Grande Sabato. Il contesto pasquale quartodecimano nella formazione della teologia del martirio.
THE meaning of the term 'great sabbath' as an essential element in dating Polycarp's martyrdom has been debated by scholars and theologians for the past three centuries. At first sight the hagiographer's statement that Polycarp 'was martyred on the second day of the first half of the month of Xanthicus, the seventh day before the kalends of March, a great sabbath, at the eighth hour' looks like a piece of chronological precision aimed at combining Smyrnaean, Roman, and Christian terminology. This presumption is strengthened by the reference to 'a great sabbath' on the anniversary of Polycarp's martyrdom as marking the date of the arrest of Pionius and his companions, also in Smyrna in 250 during the Decian persecution, and the further reference in the Martyrdom of Polycarp (viii. I) to the saint being led into Smyrna on 'a great sabbath day'. As Kirsopp Lake has indicated (The Apostolic Fathers ii, p. 323 n. i); this may have been the Jewish feast, Purim, celebrating the triumph of the Jews in Persia over their enemies, as related in the Book of Esther, or else the sabbath in the passover week.
The author however, in this learned and careful survey of the evidence, questions whether this is the whole truth. After a chapter devoted to the theories of the long line of his predecessors, he discusses in detail the probability that for contemporaries the 'great sabbath' on which Polycarp was martyred had a theological significance, and one, moreover, connected with a Quartodeciman dating of Easter.
That the writer of the Martyrdom of Polycarp had Christ's passion in his mind as he traced each step in the drama from Polycarp's arrest to his execution is clear to any reader. What the author seeks to demonstrate, however, is that many of these recorded events had an eschatological significance also. Thus, Polycarp's and Pionius' fast before arrest were preparations for a Eucharist, itself a preparation for Christ's appearance, while Polycarp standing in prayer facing the east (vii.3, Musurillo) marked the direction whence the Parousia would dawn. In both the Martyrdom of Polycarp and the Acts of Pionius there is a record of pre-dawn vigils, and these, the author points out, would end the period of fast, while the meal that followed would symbolize preparation for the arrival of the Bride and the Heavenly Banquet. Thus the sabbath itself on which these events took place had its own eschatological significance. The author cites the text of Methodius of Olympus (early fourth century) that the sabbath was 'the day of Resurrection' and the 'great feast of Tabernacles' when God rested after his work of creation.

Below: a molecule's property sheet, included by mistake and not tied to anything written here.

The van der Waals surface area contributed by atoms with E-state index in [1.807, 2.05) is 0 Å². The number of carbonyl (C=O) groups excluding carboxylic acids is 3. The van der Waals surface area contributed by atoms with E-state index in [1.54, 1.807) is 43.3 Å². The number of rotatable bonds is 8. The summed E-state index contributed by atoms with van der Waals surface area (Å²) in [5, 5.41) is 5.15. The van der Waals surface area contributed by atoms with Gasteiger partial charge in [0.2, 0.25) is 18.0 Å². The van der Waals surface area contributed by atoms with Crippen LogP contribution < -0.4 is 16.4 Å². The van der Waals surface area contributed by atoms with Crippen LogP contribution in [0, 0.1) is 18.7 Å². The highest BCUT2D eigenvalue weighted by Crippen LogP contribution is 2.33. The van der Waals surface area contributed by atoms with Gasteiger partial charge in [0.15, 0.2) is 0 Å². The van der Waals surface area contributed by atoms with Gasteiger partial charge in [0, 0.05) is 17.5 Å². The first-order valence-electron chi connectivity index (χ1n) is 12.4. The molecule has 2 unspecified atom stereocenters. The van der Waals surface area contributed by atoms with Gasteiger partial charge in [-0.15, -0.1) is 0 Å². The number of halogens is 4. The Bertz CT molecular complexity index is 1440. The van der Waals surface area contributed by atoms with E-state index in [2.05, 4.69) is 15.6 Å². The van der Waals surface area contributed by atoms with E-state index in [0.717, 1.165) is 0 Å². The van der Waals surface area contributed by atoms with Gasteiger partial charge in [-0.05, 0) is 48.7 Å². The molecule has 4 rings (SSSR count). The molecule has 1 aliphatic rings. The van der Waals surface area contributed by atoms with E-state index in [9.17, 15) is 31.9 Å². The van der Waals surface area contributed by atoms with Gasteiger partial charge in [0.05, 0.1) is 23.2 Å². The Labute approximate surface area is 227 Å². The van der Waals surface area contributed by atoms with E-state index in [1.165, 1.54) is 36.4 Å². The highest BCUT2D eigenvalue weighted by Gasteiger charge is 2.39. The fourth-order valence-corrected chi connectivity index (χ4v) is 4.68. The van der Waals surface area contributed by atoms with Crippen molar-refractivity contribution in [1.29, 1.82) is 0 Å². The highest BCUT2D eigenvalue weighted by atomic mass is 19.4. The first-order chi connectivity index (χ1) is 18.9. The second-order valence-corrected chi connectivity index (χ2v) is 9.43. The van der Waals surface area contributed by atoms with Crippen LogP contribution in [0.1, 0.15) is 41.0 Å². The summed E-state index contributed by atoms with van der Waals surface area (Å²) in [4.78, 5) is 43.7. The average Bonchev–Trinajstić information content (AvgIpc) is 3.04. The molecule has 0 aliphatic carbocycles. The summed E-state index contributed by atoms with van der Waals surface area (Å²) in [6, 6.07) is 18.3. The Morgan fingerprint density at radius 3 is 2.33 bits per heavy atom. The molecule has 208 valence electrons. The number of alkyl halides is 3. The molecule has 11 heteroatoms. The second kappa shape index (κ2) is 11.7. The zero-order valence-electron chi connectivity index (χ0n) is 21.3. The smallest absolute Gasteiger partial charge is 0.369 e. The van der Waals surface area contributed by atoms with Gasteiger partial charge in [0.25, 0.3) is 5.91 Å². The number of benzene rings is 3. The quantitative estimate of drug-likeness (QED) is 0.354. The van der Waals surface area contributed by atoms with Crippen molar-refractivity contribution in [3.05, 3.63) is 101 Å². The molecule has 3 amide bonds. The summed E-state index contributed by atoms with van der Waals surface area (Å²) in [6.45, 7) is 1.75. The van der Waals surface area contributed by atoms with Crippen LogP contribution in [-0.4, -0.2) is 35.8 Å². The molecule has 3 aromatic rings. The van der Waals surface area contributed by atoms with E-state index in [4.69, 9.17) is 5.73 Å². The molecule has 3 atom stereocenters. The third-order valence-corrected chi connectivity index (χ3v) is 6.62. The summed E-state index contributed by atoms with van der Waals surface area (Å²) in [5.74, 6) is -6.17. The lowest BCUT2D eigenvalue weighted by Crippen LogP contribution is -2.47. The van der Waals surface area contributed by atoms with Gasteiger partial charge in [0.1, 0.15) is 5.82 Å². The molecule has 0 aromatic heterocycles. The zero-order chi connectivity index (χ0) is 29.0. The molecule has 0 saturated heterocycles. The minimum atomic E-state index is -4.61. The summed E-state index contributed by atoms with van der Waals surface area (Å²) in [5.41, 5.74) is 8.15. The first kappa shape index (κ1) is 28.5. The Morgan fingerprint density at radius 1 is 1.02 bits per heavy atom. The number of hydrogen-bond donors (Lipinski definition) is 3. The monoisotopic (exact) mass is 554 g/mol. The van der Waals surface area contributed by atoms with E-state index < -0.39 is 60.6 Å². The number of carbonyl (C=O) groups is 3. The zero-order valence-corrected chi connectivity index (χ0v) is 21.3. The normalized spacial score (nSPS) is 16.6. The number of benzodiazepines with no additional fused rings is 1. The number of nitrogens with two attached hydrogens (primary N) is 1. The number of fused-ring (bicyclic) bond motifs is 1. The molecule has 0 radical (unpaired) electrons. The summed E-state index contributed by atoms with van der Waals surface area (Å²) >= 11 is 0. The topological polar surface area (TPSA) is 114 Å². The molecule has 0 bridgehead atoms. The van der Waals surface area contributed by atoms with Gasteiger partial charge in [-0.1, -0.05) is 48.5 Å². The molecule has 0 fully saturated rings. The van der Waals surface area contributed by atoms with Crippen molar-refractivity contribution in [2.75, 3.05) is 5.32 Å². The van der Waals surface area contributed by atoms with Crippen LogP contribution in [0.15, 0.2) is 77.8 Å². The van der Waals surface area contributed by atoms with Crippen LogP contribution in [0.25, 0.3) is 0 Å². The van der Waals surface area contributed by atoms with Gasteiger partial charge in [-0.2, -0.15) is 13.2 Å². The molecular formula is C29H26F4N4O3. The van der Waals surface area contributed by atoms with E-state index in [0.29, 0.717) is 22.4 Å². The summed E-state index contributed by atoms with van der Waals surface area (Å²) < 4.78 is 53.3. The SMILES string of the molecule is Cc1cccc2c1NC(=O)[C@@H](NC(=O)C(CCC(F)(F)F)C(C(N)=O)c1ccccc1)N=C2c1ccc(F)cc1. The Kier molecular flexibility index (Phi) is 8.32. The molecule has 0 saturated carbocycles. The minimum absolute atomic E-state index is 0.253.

Seen thus, ideas of death and resurrection lay behind what at first sight appears to be simply elaborate chronological precision. The clue, however, could be found in the emphasis in both the Martyrdom of Polycarp and the Acts of Pionius on the deaths of the martyrs 'on the great Sabbath' in which 'Christ was reigning forever', in contrast to secular dating of the event. The day of the martyr's death was also the day of Christ's resurrection and the coming, whatever might be the secular date. The parallel between the blood-witness of the martyr and the death and resurrection of Christ was never far from the minds of the writers of the Acta Martyrum. The martyrs' reward would be to rest with Christ as God had rested after the creation.
So far, so good, but the author goes further. He relates the dates of the deaths of Polycarp and Pionius specifically to the celebration of the paschal feast. Christ was the true paschal lamb. The martyr's fast, his Eucharist, and his death all related to the belief that the martyr's death anticipated the Parousia. The author points to Quartodeciman works, such as an anonymous writing attributed to John Chrysostom, as evidence for the same belief prevailing in Quartodeciman circles in the fourth and fifth centuries.
The author is surely right in pointing to the liturgical significance of events described in the Martyrdom of Polycarp and Acts of Pionius. Less certain is the explicitly Quartodeciman paschal interpretation that he attributes to them. One would expect Quartodeciman views as the norm in second and even third century Asia Minor (compare Eusebius, H.E.v.24.6), but his use of north African sources, such as the Passio Perpetuae and the Donatist Passio Marculi to support his case is questionable.
Quartodecimanism was not an issue in the church in north Africa. The north African Christians believed that martyrs, as 'friends of Christ', were destined to judge their pagan persecutors at the Last Day (Tertullian, De Spectaculis 30 and Passio Perpetuae 17-18), but there was no reference to keeping the paschal feast on 14 Nisan and of the martyrs' deaths being related to a sabbath.
Altogether, it would seem that though the writer of the Fourth Gospel (John 19:31) and hagiographers recorded 'great sabbath' as a time relating to a particular feast-day, namely the Jewish Passover, by the second century the term had also acquired a symbolic, theological meaning connected with Christ's passion and coming. These the author has succeeded in unravelling. With great patience and diligence he has moved the discussion of the Martyrdom of Polycarp and Acts of Pionius a long way forward. Many otherwise obscure passages in these Acta have now become clearer. His scholarly work has placed all students of early Christianity in Asia Minor in his debt.
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|Publication:||The Journal of Theological Studies|
|Article Type:||Book review|
|Date:||Apr 1, 1996|
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